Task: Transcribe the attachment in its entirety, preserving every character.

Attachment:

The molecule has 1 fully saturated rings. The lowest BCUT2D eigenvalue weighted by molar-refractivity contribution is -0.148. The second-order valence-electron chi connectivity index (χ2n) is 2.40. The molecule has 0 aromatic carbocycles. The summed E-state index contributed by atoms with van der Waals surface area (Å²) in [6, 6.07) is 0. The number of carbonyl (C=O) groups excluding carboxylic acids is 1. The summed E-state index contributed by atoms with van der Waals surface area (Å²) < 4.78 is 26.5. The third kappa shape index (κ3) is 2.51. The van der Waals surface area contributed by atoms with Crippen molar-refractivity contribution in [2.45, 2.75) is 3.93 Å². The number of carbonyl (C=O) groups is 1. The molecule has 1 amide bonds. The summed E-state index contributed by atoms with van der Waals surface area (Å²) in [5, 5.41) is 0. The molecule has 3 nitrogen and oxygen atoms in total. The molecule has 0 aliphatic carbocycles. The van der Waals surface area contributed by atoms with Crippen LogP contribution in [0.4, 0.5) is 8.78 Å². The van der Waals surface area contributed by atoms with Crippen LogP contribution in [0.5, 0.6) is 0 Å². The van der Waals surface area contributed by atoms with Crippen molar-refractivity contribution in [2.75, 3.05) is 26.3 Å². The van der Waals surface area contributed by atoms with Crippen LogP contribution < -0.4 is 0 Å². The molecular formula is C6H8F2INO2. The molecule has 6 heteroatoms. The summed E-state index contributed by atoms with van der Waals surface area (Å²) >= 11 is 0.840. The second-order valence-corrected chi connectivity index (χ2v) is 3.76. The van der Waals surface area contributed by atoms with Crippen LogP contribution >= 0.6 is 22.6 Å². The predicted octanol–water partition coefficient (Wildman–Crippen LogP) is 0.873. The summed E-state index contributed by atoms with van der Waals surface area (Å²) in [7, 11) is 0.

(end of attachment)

The molecule has 1 fully saturated rings. The lowest BCUT2D eigenvalue weighted by molar-refractivity contribution is -0.148. The second-order valence-electron chi connectivity index (χ2n) is 2.40. The molecule has 0 aromatic carbocycles. The summed E-state index contributed by atoms with van der Waals surface area (Å²) in [6, 6.07) is 0. The number of carbonyl (C=O) groups excluding carboxylic acids is 1. The summed E-state index contributed by atoms with van der Waals surface area (Å²) < 4.78 is 26.5. The third kappa shape index (κ3) is 2.51. The van der Waals surface area contributed by atoms with Crippen molar-refractivity contribution in [2.45, 2.75) is 3.93 Å². The number of carbonyl (C=O) groups is 1. The molecule has 1 amide bonds. The summed E-state index contributed by atoms with van der Waals surface area (Å²) in [5, 5.41) is 0. The molecule has 3 nitrogen and oxygen atoms in total. The molecule has 0 aliphatic carbocycles. The van der Waals surface area contributed by atoms with Crippen LogP contribution in [0.4, 0.5) is 8.78 Å². The van der Waals surface area contributed by atoms with Crippen LogP contribution in [0.5, 0.6) is 0 Å². The van der Waals surface area contributed by atoms with Crippen molar-refractivity contribution in [2.75, 3.05) is 26.3 Å². The van der Waals surface area contributed by atoms with Crippen LogP contribution < -0.4 is 0 Å². The molecular formula is C6H8F2INO2. The molecule has 6 heteroatoms. The summed E-state index contributed by atoms with van der Waals surface area (Å²) >= 11 is 0.840. The second-order valence-corrected chi connectivity index (χ2v) is 3.76. The van der Waals surface area contributed by atoms with Crippen LogP contribution >= 0.6 is 22.6 Å². The predicted octanol–water partition coefficient (Wildman–Crippen LogP) is 0.873. The summed E-state index contributed by atoms with van der Waals surface area (Å²) in [7, 11) is 0.